What’s Your Point of View on Point of View?

Although I’m about to set it aside to dig into writing the second short story under my Spice Briefs contract, I’ve been working on a manuscript for the past few weeks that’s giving me fits on the issue of point of view and whether to go with third person or first person narration. Although I’m not going to “reveal” the plot here (because, shhhhh, it’s super secret, lol), I can tell you it’s urban fantasy (ghosts, angels, werewolves, etc.) set in London at the turn of the 20th century. There are romantic elements in the story, but it’s not a romance per se, and I envision at least a three-book series with this heroine as the protagonist.

I started out writing this in third person with the idea that I would tell the story from multiple characters’ POV, but now that I’ve gotten into the story a bit further, I’ve realized that the plot demands that certain information be parceled out to the reader in the same way it’s parceled out to the heroine. Because the other characters know things that I can’t reveal to the reader before the heroine learns them, I really can’t write from multiple characters’ point of view without “spoiling” it. (I suppose in theory I could write the other charactres’ POVs and just not let them reveal anything I don’t want the reader to know, but I am incredibly annoyed by this tactic when I encounter it in other books. If I’m in a character’s head, I want the narrator to share with me any relevant information that character knows, or I feel I’m being manipulated by an untrustworthy narrator.)

Now that I realize I’m going to write the whole book in ONE character’s limited POV (as opposed to multiple POVs and/or omniscient POV), I’m wondering if the narration shouldn’t be first person rather than third person. I can’t remember the last time I read a full-length novel that was narrated in third person from a SINGLE character’s point of view. It seems to me that writing in third person almost demands that the author present multiple points of view.

On the other hand, as much as I like writing (and reading) first person narration, I’m aware that a fair percentage of readers (and editors) dislike first person intensely. Given that I like the voice of the third person narration in the book I’m writing, I don’t want to change to first person just because I’m afraid someone will be annoyed by the lack of other characters’ POVs.

So, that’s my dilemma, and it’s made me really curious how you all feel about point of view and person. I’ve added a little poll below on the subject, but if you have additional thoughts, I’d love to read them in the comments.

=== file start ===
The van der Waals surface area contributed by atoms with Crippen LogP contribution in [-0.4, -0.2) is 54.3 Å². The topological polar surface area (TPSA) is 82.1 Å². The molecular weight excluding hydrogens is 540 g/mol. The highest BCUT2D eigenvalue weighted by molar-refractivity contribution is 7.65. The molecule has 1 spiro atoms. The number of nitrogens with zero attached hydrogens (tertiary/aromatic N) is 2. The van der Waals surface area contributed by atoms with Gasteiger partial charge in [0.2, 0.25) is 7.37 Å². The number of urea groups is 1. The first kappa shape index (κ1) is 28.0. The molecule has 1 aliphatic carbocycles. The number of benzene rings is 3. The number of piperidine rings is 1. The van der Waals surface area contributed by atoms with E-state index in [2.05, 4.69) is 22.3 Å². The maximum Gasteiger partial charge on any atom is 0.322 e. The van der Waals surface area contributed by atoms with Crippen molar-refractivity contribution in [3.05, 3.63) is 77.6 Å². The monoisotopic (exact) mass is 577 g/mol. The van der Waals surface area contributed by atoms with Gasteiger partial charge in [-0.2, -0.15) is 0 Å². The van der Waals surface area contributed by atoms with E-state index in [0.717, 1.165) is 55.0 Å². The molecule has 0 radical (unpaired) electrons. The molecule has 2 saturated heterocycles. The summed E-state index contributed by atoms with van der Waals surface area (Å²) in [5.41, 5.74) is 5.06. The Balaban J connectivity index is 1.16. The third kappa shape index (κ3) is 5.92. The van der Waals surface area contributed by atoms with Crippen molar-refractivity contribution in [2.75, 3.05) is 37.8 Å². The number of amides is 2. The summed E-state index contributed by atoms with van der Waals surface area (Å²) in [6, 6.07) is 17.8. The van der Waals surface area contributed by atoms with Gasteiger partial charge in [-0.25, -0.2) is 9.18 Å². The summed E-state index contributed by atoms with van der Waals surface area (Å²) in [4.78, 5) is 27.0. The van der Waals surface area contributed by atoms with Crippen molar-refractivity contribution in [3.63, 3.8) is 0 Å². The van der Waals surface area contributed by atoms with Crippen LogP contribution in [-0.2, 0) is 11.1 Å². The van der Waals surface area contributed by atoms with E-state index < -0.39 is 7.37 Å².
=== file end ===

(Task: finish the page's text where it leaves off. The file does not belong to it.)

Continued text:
[poll id=”7″]

P.S. Totally appropos of nothing in this post, I notice that Behind the Red Door is back on sale for the bargain price of $5.58 at Amazon. That’s cheaper than most mass market paperbacks, so this is a good time to buy :)!

Writing What You Don’t Know

I’m a little less than three thousand words into a new project, and already I’m angsting about its direction. Now, I’m always a trifle neurotic about whatever I’m writing, but usually the actual worrying about whether I’m “doing it right” waits a little longer than one chapter to settle in. The “OMG, what if this sucks?” anxiety normally sets in at around 10-15k.

I know why this is happening, though. It’s because this book ventures into territory I haven’t explored before–not just in writing, but in reading as well. I think I can say that the story revolves around vampires without revealing too much about the premise, so with that much in mind, I will admit my deep, dark secret: I don’t read vampires.

Oh, I’ve read some of the vampire classics, including the book I really think of as the definitive modern take on vampire life, Anne Rice’s Interview with the Vampire, and, of course, all of Emma Petersen‘s vampire romances (because she’s my best bud, critique partner, and awesome too boot), but in general, I’ve never been that interested in the vampire genre. I’ve never read either Stephanie Meyers or Charlaine Harris nor have I seen the movies/TV series based on their books. What’s more, I don’t intend on starting now.